Where in the world could a jury find in favour of someone, only to have a judge deliver a decision opposite to the jury's finding? Well, this has happened in NSW and the victim is Mamdouh Habib, best known for being imprisoned by the US military without charges at its Guantanamo Bay naval base, before being released and flown home to Australia in January 2005.
In February 2006, a NSW Supreme Court jury found that Habib had been defamed by an article by Sydney Daily Telegraph columnist Piers Akerman implying Habib had falsely made claims about torture following his arrest in Pakistan in 2001.
Over a year later, on March 7, NSW Supreme Court judge Peter McClellan ruled in favour of the Murdoch family's Nationwide News, the publisher of the Daily Telegraph. Based on testimony from the Australian Federal Police and ASIO, McClellan found that in some media interviews, Habib had knowingly made some false claims about his experiences and because of these allegedly false claims, the newspaper's article was substantially true.
The AFP and ASIO agents had testified that they hadn't seen any signs of torture on Habib while he was under arrest in Pakistan, and that he had never said anything about it when they witnessed him being interrogated by Pakistani police. Habib testified that he'd been told by Pakistani police not to talk about his treatment in custody or he'd face even worse treatment.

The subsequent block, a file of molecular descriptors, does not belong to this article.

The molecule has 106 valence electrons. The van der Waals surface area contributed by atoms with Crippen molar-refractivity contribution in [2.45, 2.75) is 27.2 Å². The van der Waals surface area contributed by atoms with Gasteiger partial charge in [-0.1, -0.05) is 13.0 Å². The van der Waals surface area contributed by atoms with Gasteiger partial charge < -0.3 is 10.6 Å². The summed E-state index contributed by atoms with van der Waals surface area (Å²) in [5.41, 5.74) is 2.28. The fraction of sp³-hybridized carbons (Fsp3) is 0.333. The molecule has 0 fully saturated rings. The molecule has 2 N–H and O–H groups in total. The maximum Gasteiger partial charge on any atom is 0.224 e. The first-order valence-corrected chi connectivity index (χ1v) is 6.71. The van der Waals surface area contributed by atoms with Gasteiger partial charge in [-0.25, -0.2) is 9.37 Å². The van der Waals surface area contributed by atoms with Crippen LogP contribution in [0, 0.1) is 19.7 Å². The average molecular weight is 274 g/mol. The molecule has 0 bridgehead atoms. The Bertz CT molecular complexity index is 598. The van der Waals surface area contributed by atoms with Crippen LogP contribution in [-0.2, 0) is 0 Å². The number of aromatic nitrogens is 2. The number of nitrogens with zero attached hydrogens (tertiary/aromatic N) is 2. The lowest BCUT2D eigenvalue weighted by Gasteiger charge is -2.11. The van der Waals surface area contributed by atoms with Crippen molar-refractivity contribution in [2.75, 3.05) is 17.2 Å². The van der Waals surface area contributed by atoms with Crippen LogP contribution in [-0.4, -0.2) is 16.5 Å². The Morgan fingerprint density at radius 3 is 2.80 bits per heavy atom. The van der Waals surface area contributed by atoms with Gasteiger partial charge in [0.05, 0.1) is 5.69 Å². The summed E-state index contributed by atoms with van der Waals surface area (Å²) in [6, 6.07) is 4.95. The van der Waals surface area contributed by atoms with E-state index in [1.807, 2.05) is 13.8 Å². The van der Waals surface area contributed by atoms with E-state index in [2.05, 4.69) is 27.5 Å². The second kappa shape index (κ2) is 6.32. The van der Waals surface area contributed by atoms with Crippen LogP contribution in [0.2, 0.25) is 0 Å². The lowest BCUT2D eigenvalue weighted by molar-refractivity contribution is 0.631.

This was obviously a false statement, as the Pakistani police have an impeccable record of never having threatened anyone in their custody with torture — as obviously false a statement as the claim in the US State Department's February 2004 review of Pakistan's human right situation that, "Security force personnel continued to torture persons in custody throughout the country", including "beating; burning with cigarettes; whipping the soles of the feet; prolonged isolation; electric shock; denial of food or sleep; hanging upside down; and forced spreading of the legs with bar fetters".
"Justice" McClellan said he believed that the experiences Habib had suffered in custody were "traumatic", but, "I am satisifed that Mr Habib's claims that he was seriously mistreated in the place of detention in Islamabad cannot be accepted… I have reflected at length on his evidence and have ultimately concluded that I cannot accept the allegations of mistreatment in the detail which he gave the evidence in this court."
Why? Because, he hadn't given such accounts in other interviews. "I can only conclude that this evidence was given in order to enhance his forensic position in the present litigation", said McClelland. "That does not mean that I have concluded that these events did not happen, but merely that I cannot be satisfied that they did happen."
After the judgement, Habib said it had not come as a surprise. Since he had returned to Australia he had been subjected to a continuous harassment by federal government agents and the NSW Police, and vilification by sections of the corporate press.
They never could accept that, after being tortured in Pakistan, Egypt and Guantanamo Bay, he could came back and stand up, not only for his rights, but also defend the human rights of innocent victims the Washington-Canberra "war on terror".
The Canterbury Bankstown Peace Group, of which Habib is member, is keeping up the fight for justice. Its members have written letters to Prime Minister Kevin Rudd, Attorney-General Robert McClelland, and home affairs minister Bob Debus demanding a public inquiry into the former Howard government's abuse of the human rights of Habib, David Hicks and Mohamed Haneef. So far, beside a polite letter of acknowledgement, the only response has been the opening a very limited inquiry into the Haneef case.